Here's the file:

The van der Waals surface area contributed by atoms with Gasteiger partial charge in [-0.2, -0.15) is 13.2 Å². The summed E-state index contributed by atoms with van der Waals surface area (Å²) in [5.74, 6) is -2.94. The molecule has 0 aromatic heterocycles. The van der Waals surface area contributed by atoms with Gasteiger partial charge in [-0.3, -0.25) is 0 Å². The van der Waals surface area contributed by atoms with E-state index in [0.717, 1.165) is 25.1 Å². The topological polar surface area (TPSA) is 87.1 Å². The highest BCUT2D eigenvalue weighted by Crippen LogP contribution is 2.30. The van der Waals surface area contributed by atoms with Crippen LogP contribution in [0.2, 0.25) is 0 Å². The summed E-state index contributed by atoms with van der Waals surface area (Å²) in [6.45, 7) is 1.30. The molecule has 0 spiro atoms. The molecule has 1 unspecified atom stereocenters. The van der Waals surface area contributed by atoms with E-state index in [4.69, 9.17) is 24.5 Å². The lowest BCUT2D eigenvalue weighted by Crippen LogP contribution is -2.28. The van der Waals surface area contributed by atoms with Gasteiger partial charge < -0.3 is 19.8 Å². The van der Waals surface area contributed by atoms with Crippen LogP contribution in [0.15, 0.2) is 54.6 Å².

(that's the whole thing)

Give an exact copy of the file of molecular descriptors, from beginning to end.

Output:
The van der Waals surface area contributed by atoms with Gasteiger partial charge in [-0.2, -0.15) is 13.2 Å². The summed E-state index contributed by atoms with van der Waals surface area (Å²) in [5.74, 6) is -2.94. The molecule has 0 aromatic heterocycles. The van der Waals surface area contributed by atoms with Gasteiger partial charge in [-0.3, -0.25) is 0 Å². The van der Waals surface area contributed by atoms with E-state index in [0.717, 1.165) is 25.1 Å². The topological polar surface area (TPSA) is 87.1 Å². The highest BCUT2D eigenvalue weighted by Crippen LogP contribution is 2.30. The van der Waals surface area contributed by atoms with Crippen LogP contribution in [0.2, 0.25) is 0 Å². The summed E-state index contributed by atoms with van der Waals surface area (Å²) in [6.45, 7) is 1.30. The molecule has 0 spiro atoms. The molecule has 1 unspecified atom stereocenters. The van der Waals surface area contributed by atoms with E-state index in [4.69, 9.17) is 24.5 Å². The lowest BCUT2D eigenvalue weighted by Crippen LogP contribution is -2.28. The van der Waals surface area contributed by atoms with Gasteiger partial charge < -0.3 is 19.8 Å². The van der Waals surface area contributed by atoms with Crippen LogP contribution in [0.15, 0.2) is 54.6 Å².